"Stiltwalking": Part 6

Stiltwalking, 2002

So, you may have noticed that I was releasing an album per year from 1996 until the year 2000. In fact, when you count the two simultaneous releases in 2000, I released exactly 6 different products (with barcodes) in four and a half years.

What, was I on speed or something? Or, was I just cursed with this surname?

Between late 2000 (the release of the live albums “The Wage Is The Stage” & “Snapshots”) and late 2001, we spent most of our time on the road. We had a new van (the third van in the lineage of tour vans whose name was “Saint Eddie” after the guy who’d helped us retrieve our gear from the burning wreck) and we were trucking all over the US and Canada. It was tour after tour and we had perfected a pretty good system with a functioning Few’ll Ignite Sound office staff working regular hours back in Canada and a steady rhythm of advance bookings and tour organization that had me balancing my laptop on my knees while Lyndel did most of the driving to the next gigs.

The other big thing that happened for us in 2001 was our first journey to Australia. It was the redeeming feature of our tough time in late 2000 with the van fire and Cheryl’s departure from the band. Lyndell and I were also having our personal problems in our relationship at this point in the story and we weren’t sure if any of it was really worth it anymore. The journey to Australia was a career and perspective shifter in so many ways. It brought us back from the brink of throwing in the towel.

We had been invited to play at Sydney’s Mardi Gras celebration, the largest GLBTQ festival  in the world. After we got that invitation, we starting contacting other festivals and bands and started to line-up gigs that would buffer the enormous costs of the flights. We were planning to go as a duo, as well, something we hadn’t done in years, because that was all we could afford. Eventually, we had a few worthwhile other gigs and more on the way when the Mardi Gras committee emailed to say that they had had to cut their budget and wouldn’t be able to afford to host us after all. For the first time in my life, I wrote an events committee and told them they were crazy not to have us, that we would be there anyway, and that we weren’t expecting our travel costs to be covered in the first place. I appealed their decision! To my delight, they changed their mind and re-invited us!!

We travelled to the East Coast of Australia and stayed for seven weeks from late February until early April (just shy of our on-the-road time limit), but had a more reasonable pace of shows than usual. By this I mean that we didn’t do six shows a week like we were used to doing back in North America; there were a few beach days and some well-needed sightseeing. Thankfully, we encountered an enormous amount of generosity and were offered places to stay nearly everywhere we went. We also spent six of the seven weeks using public transportation exclusively, something that sparked the song “Tram #86.”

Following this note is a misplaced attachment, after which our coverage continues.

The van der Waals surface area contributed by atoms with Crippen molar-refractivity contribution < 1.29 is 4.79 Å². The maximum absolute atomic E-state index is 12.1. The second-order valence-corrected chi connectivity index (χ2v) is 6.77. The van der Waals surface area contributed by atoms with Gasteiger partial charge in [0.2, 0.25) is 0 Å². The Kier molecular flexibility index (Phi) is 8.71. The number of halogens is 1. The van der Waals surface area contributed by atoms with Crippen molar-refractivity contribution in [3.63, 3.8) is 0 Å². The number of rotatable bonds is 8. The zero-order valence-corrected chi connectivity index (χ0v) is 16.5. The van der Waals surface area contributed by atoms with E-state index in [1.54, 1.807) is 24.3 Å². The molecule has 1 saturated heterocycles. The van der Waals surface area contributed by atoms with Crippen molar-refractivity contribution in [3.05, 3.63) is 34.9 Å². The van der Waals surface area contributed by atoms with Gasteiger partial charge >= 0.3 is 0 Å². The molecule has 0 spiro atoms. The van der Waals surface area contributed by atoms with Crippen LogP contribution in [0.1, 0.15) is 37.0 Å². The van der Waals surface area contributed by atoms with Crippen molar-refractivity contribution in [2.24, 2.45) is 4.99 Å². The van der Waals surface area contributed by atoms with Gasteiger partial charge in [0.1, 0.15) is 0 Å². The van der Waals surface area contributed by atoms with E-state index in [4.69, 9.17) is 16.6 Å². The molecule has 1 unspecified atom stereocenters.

This particular tour strategy was also really effective: we spent three weeks in the Melbourne area, three weeks in Sydney area and then had a week of coastal journeying towards Brisbane before flying home. In that time, we did several small (mostly unpaid) shows that were either showcases, featured acts at events, or opening slots with other bands. These eventually culminated into one of our own shows in those two main centers at the end of each three-week period. We had made up flyers to advertise the “main” show and we constantly gave them out to people who expressed interest. While these final, “main” shows were in small venues, I’m thrilled to say that they were fully attended by the end of each three-week block and the ticket sales were ours to collect. Our hard work paid off and people actually came to see the Canadians!

What made that trip so important was its bolstering effect. We had become a bit dragged down with the constant touring of North America. We didn’t feel “new” there anymore and our hope was sagging. But when we went to this international destination, it was like new wind in our career sails. We came home feeling marvelous, with a small profit of something around $800 (to split between us!) and a lot of smiles. (Lyndell, unlike pasty me, also had a really nice tan.)